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Peter_Hurford comments on Problems with EA representativeness and how to solve it - Effective Altruism Forum

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Comment author: Peter_Hurford  (EA Profile) 04 August 2018 10:14:37PM *  18 points [-]

I agree the far future is overwhelmingly important. However, I don't think it's been shown that focusing on the far-future really is more cost-effective, even when taking a far-future point of view. I have a degree of epistemic uncertainty with wide error bars such that I wouldn't be too surprised if MIRI turned out to be the most cost-effective but I also wouldn't be too surprised if it turned out that AMF was the most cost-effective. Right now, in my view, the case for the far-future seems to be arguing that if you take a large number and divide it by some unknown probability of success that you must still get a large number, where this isn't true. I'd like organizations like MIRI to back up the claim that they have a "medium probability" of success.

I personally tend to value being able to learn about causes and being empirical about how to do good. This makes it more difficult to work in far-future causes due to the lack of feedback loops, but I don't think it's impossible (e.g., I like the approach being taken by AI Impacts and through Rethink Priorities I'm now working to try to refine my own views on this).

I think this update on my skepticism post still represents my current position somewhat well, though it is definitely due for an update.

Overall, I definitely favor spending resources on x-risk reduction efforts. I'm even comfortable with roughly 50% of the EA movement's resources being spent on it, given that I sure wouldn't want to be wrong on this issue -- extinction seems like a tremendous downside! However, I'd prefer there to be more effort spent on learning what we can about the value of these efforts and I also think it's not yet clear that poverty or animal-focused interventions are not equally or more valuable.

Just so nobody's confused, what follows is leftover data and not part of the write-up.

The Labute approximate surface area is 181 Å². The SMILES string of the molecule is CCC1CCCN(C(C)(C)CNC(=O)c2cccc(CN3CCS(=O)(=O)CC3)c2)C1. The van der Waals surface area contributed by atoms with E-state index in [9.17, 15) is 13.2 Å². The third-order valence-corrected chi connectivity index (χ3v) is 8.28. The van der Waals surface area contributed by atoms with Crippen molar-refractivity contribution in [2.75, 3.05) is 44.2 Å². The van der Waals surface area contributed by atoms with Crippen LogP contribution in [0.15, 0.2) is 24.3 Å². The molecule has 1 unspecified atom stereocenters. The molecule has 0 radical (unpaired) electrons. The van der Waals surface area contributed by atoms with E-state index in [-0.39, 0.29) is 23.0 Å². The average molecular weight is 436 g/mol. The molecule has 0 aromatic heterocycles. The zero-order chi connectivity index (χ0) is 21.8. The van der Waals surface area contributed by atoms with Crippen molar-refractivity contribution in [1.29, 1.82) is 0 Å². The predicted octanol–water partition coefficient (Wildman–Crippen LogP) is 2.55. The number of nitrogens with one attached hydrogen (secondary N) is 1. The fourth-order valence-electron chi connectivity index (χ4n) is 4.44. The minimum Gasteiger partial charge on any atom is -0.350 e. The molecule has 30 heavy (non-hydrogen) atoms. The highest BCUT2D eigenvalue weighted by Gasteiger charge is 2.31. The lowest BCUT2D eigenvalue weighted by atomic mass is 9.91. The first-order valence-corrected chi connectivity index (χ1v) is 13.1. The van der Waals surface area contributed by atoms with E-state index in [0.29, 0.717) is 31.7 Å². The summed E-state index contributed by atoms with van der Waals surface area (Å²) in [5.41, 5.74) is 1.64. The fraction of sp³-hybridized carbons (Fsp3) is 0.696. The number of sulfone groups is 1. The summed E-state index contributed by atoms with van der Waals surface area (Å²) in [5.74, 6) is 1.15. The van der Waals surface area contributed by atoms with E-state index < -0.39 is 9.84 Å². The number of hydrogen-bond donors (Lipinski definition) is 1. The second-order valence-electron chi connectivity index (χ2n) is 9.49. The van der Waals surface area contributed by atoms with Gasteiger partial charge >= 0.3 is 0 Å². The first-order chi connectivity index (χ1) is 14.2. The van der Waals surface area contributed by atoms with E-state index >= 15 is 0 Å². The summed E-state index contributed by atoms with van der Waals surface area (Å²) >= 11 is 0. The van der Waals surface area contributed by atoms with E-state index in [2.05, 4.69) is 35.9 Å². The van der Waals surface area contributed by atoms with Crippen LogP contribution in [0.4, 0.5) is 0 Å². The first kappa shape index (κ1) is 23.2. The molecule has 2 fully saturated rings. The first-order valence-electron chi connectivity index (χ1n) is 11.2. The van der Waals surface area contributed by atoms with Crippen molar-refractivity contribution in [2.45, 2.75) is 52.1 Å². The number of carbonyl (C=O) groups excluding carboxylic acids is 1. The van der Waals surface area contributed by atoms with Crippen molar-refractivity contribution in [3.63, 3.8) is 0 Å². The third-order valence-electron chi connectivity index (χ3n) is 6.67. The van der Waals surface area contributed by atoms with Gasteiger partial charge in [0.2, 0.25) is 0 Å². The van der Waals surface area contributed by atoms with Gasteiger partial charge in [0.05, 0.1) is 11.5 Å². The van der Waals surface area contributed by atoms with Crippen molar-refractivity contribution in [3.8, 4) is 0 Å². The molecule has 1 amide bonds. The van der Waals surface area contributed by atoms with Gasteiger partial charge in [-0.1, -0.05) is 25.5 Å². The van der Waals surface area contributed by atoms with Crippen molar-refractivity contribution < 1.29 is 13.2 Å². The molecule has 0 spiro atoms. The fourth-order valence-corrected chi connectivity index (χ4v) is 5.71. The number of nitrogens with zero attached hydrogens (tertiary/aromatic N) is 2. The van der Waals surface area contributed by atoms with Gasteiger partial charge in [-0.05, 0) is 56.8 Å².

Lastly, as a movement, we certainly can and should do more than one thing. We can fight x-risk while also fighting malaria. I think we'd have a stronger and more robust movement this way.

I hope to write more on this in the future, eventually.

Comment author: james_aung 05 August 2018 08:53:41PM 7 points [-]

Just wanted to say that I'd be really excited to read more of your thoughts on this. As mentioned above, I think many considerations and counter-considerations against x-risk work deserve more attention and exposure in the community.

I encourage you to write up your thoughts in the near-term rather than far future! :P

Comment author: MichaelPlant 06 August 2018 04:02:58PM 1 point [-]

I liked this solely for the pun. Solid work, James.

Comment author: Denkenberger 08 August 2018 05:17:15AM 1 point [-]

I agree that a lot of work on X risk/far future is value of information. But I argued here that the distributions of cost-effectiveness in the present generation of alternative food for agricultural catastrophes did not overlap with AMF. There very well could be flow-through effects from AMF to the far future, but I think it is hard to argue that they would be greater than actually addressing X risk. So I think if you do value the far future, it would be even harder to argue that the distribution of alternate foods and AMF overlap. There would be a similar results for AI vs AMF if you believe the model referred to here.

Comment author: Peter_Hurford  (EA Profile) 08 August 2018 07:02:16PM 3 points [-]

It's certainly possible to generate a cost-effectiveness estimate that doesn't overlap with AMF. I'd just be concerned with how well that estimate holds up to additional rigorous scrutiny. Many such estimates tend to decline dramatically as additional considerations are explored.